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In 1917 a pocket watch made by the International Watch Company flew with its owner, a pilot in the Luftwaffe.
That was the first watch made by IWC to take to the skies, but it wouldn’t be the last: it was the start of a long and fruitful relationship between the manufacture and aviation, which saw its zenith in the 1930s and 1940s.
This was due to the love two young men had for airplanes: the sons of Ernst Homberger, the managing director of IWC. In the late 1930s, aviation was changing, as countries in Europe built up their air forces for the war that loomed on the horizon. The planes metamorphosed from the boxy wooden gliders of the First World War into the fat-bellied bombers that would rain death on Europe during World War II.
The needs of pilots changed as well. Like Alberto Santos Dumont—who inspired the creation of the first commercially available wristwatch (and arguably the first pilot’s watch), the Cartier Santos—the sons of Ernst Homberger needed a watch specifically suited to their needs. So they brought their idea to their father; thus, the Special Pilot’s Watch was born.
In the next decade, watches made by IWC would take flight in greater numbers, as IWC continued to supply watches to the navigators in the nighttime bombing raids the Luftwaffe carried out during the Blitz.
But perhaps IWC’s most iconic pilot’s watch was created in 1949, a product of peacetime, not of wartime.
That year, the Ministry of Defense issued a new standard, coded 6B/346. This standard required chronometer-grade and anti-magnetic movements for all watches destined for use by military personnel. Two manufactures were granted the contract: Jaeger-LeCoultre and, of course, IWC.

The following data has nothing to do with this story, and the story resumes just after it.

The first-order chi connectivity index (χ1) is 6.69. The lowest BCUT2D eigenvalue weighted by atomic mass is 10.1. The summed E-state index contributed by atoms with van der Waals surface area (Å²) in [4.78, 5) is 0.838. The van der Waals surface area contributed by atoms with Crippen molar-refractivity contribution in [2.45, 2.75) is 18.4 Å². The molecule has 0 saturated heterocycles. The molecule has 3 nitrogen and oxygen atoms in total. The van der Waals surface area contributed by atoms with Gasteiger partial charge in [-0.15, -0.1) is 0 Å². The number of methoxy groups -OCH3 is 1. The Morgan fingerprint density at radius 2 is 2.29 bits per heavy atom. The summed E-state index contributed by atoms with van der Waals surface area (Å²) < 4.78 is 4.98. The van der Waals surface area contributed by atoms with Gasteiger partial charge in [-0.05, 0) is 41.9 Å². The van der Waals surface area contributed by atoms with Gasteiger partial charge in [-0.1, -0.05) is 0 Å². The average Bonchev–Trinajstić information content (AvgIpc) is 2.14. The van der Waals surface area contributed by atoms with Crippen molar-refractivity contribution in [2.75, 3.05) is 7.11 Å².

IWC adapted its best movements and materials in the creation of that watch, the Mark XI.
Instead of the Calibre 83 that IWC used in its previous military watches, the manufacture adapted the Calibre 89, which was developed by Albert Pellaton and is generally regarded as the best three-handed watch movement of all time. To meet the MOD’s rigorous requirements for anti-magnetism, IWC encased the Calibre 89 in a soft iron covering.
After a 44-day period of rigorous testing, the Mark XI entered service in 1949; it remained in use until 1981, reliable to the last.
Stainless steel case is approximately 36mm (excluding crown). Calibre 89. Circa 1950.
Overall Condition: Case is in very good condition with signs of moderate use and wear. "T" dial is MOD replacement, with fine patina to the luminescent elements. Unsigned crown.
Includes one 19mm khaki nylon strap.
Analog/Shift stands behind the authenticity of our products in perpetuity.
We back each Analog/Shift vintage timepiece with a one-year mechanical warranty from the date of purchase.
All of our watches include complementary insured shipping within the 50 states. We are happy to hand deliver your purchase in Manhattan or you may pick it up at our showroom.
Please contact us prior to purchase for additional details on shipping and payment options